Ani Gompa – A Buddhist Nunnery in Tawang
The Ani Gompas or nunneries of Tawang are steeped in the same time-honoured Tibetan Buddhist traditions as their larger all-male counterparts, the monasteries. Devoted to the study and practice of Lord Buddha’s teaching, the nuns known as ‘Anis’ commit their lives to helping others.
Coming from a Western society which generally views random acts of kindness by strangers with suspicion rather than with faith, it was only after moving to India that the bell of compassion began to resonate with me. Still, to actually meet a holy being and feel spiritual energy of that dimension was something entirely new. And it was about to happen again.
“Tashi Delek”, a voice called out the Monpa greeting. We walked ahead and a nun welcomed us with a gentle shake of her work-worn hand. She led us to the main prayer hall which was noticeably smaller than the others we had visited but no less ornate. From inside a glass casing adorned with white prayer scarves, the Lord Buddha, the Protectoress with 1000 benevolent arms and the Rinpoche in his golden hat held level unblinking gazes into infinity.
I turned away and the nun stood before me holding a red thread. She tied a knot in it, said a mantra over it and then tied it around my neck. Indeed, the warm-heartedness of the moment as I was given my so-called ‘protection and blessing cord’ made me forget the sting of cold under my soles.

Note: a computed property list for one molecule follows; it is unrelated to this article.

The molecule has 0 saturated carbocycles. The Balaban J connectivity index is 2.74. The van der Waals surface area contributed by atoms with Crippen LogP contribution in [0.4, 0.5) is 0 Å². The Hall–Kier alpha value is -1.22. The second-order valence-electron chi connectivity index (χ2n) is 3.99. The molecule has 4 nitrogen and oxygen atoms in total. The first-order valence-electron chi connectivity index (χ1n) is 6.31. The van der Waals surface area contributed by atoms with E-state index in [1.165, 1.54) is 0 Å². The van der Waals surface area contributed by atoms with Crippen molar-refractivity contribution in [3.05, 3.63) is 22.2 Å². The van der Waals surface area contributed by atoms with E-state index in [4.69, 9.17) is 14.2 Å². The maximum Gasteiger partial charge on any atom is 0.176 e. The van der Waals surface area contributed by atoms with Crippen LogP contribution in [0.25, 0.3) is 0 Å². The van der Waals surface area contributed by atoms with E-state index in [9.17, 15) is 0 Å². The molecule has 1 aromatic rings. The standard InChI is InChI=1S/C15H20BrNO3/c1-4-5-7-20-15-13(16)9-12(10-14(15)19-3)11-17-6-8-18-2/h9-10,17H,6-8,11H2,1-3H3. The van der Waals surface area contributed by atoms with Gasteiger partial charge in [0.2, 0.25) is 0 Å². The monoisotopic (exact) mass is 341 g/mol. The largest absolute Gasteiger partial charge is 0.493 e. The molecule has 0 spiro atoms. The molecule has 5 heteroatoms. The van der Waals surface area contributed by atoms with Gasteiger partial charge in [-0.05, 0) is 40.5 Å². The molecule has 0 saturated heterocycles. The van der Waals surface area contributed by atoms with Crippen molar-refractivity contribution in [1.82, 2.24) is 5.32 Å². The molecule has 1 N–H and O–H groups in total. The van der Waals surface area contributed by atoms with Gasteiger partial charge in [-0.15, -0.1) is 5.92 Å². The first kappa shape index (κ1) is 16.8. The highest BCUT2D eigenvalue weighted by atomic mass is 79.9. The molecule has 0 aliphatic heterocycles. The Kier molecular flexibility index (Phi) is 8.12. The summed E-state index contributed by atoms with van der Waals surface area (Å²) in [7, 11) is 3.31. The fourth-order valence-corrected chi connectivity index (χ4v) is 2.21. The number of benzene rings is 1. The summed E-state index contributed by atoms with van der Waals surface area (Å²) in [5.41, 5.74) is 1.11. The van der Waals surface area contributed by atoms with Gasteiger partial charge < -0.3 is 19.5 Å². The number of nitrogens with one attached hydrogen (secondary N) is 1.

Back again in the courtyard the wind nipped at our cheeks and sensing this, the nun offered to serve us yak-butter tea. We eagerly accepted and sat down on a narrow bench near the entrance to the kitchen. She set a tray on the table in front of us and the steam from two mugs curled upward. Seating herself, at last she told us her name – Sonam. She was responsible for cooking for the 45 resident nuns and had been at the Ani Gompa ever since she could remember. She was the child chosen from her family’s generation to become a monk or nun.
Before taking our leave, Sonam placed juniper branches on the fire smouldering in the incense burner outside and together we lit some butter lamps. Then she walked us back toward our car, raised her hand in a wave and waited until we were on our way back down the mountain toward town.